Very few sports people can ever get to anywhere near the top of their profession with a poor diet. What we put in our mouth can have a direct link to our strength, stamina and speed, and at the very highest level even one or two incorrect meals can be costly. Think about sportsmen such as George Best and Ricky Hatton, and how their careers were adversely affected by the food and drink they consumed; compare this to the diets of the teetotal Ronaldo or Floyd Mayweather.
However, sports nutrition is not as simple as popping a few vitamin pills, drinking water and gobbling chicken breasts, although those can all help! The dietary requirements of a marathon runner could be vastly different to those of a heavyweight boxer or a 100m crawl swimmer, and that’s where a sports nutrition specialist helps. Virtually every professional club or sportsman is likely to employ one – so it’s a fantastic career for anyone interested in the science of sport and being around sportspeople who care.
What sports nutritionist qualification requirements are there?
The most common qualification for aspiring sports nutritionists is a degree in nutritional science or a similar object, to perhaps be followed by post-graduate study. Any course that you take might be recognised by at least three bodies:
- The Nutrition Society, which is dedicated to advancing the scientific study of nutrition and its application to overall human and animal health.
- The Sport and Exercise Nutrition register (SENr), the voluntary competency-based register that accredits qualified and experienced sports nutritionists.
- Association for Nutrition: A registered charity that aims to protect and benefit people by defining standards in evidence-based practice.
A BSc (Hons) Sports and Exercise Nutrition degree will study nutrition at both ends of the sporting spectrum, from world class athletes down to youngsters just starting out in a sporting career. You’ll assess the impact that nutrition has on a sportsperson’s physiology, and how to help those with specific needs or issues. A course is generally three years long on a full-time basis, four years with a sandwich/foundation year, or six years if you take the part time version. The most common way of applying is through UCAS (Universities and Colleges Admissions Service).
Another option, for those who are already working in the fitness industry, is to take a course on top of your basic qualifications. So, for example, you might possess a Level 2 Certificate in Fitness Instructing and/or the Level 3 in Personal Training, and now wish to move into sports nutrition.
This is similar to one of the PG-NASM career pathways - Strength and Conditioning Coach - you can sign up for.
Should you volunteer or do work experience?
As with virtually any career, work experience in a relevant field can be a real bonus for the prospective sports nutritionist, and this is recognised by universities; a sandwich degree course will include a year’s industry related work. You might wish to contact sports teams, universities, health and fitness centres, medical centres/NHS, and leisure centres for potential work experience. Word of mouth and building a reputation are two of the strongest ways of gaining eventual work, so the earlier you can start learning about sports nutrition in a real-life, authentic setting, the better.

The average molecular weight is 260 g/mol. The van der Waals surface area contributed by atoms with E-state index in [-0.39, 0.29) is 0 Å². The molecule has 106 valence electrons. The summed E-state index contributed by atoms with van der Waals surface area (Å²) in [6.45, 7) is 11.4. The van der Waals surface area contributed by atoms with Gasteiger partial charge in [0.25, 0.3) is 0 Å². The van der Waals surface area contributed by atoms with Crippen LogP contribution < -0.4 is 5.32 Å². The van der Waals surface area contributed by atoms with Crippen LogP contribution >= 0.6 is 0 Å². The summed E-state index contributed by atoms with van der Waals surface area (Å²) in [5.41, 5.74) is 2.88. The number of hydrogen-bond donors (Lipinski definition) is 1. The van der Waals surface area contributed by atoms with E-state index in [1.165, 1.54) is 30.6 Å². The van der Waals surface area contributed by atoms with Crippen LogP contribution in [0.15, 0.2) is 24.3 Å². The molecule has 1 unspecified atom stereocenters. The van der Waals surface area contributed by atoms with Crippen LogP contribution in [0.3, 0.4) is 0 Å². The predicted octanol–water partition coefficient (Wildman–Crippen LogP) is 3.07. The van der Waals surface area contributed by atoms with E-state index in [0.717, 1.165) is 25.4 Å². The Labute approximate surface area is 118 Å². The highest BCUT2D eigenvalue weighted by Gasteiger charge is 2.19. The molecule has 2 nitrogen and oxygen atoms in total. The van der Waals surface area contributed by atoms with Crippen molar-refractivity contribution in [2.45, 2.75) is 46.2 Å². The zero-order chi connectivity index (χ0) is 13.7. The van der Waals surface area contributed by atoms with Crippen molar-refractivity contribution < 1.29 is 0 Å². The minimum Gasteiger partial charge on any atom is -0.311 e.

You’ll probably meet people who watch every single mouthful through to those who know nothing, or don’t actually even agree with current nutrition theory. You may also meet those whose performance seems completely unrelated to their diets – it’s all good learning experience for you. The nutrition society also runs an annual graduate internship programme – visit its website for more details.
What CPD opportunities are there for a sports nutritionist?
You might wish to take a masters degree to follow on from your Bsc, which specialise in one aspect of sports nutrition. Courses could include MSc Sports Psychology, MSc strength and conditioning, and MSc Sport and Clinical Biomechanics. As with any career, it’s a good idea to continually top up and refresh your skills with regular courses.
You can also take a Strength and Conditioning Course through PG-NASM - if that's your interest. You will learn the basics of nutrition - combined with the rigors of S&C. There are many other CPD options as well.
One other route you could take for additional learning, albeit one that will not confer any additional qualifications, is to network and reach out to experts online. Keeping abreast of the latest developments and news will look impressive, and could lead to good opportunities. Attend as many events as you can muster LinkedIn is particularly good for finding experts in both nutrition, sports nutrition, sports massage and weight loss, as well as indirectly related skills such as lecturing, and social media.
If you’ve completed the steps above you’ll now hopefully possess a large database of knowledge, qualifications and contacts; perhaps you’ll already have some work lined up. Most of the big employment sites have plenty of opportunities, and although you might need to travel in the early stages, the thrill of seeing people progress because of the nutritional advice you’re providing will make this a rewarding and interesting career choice.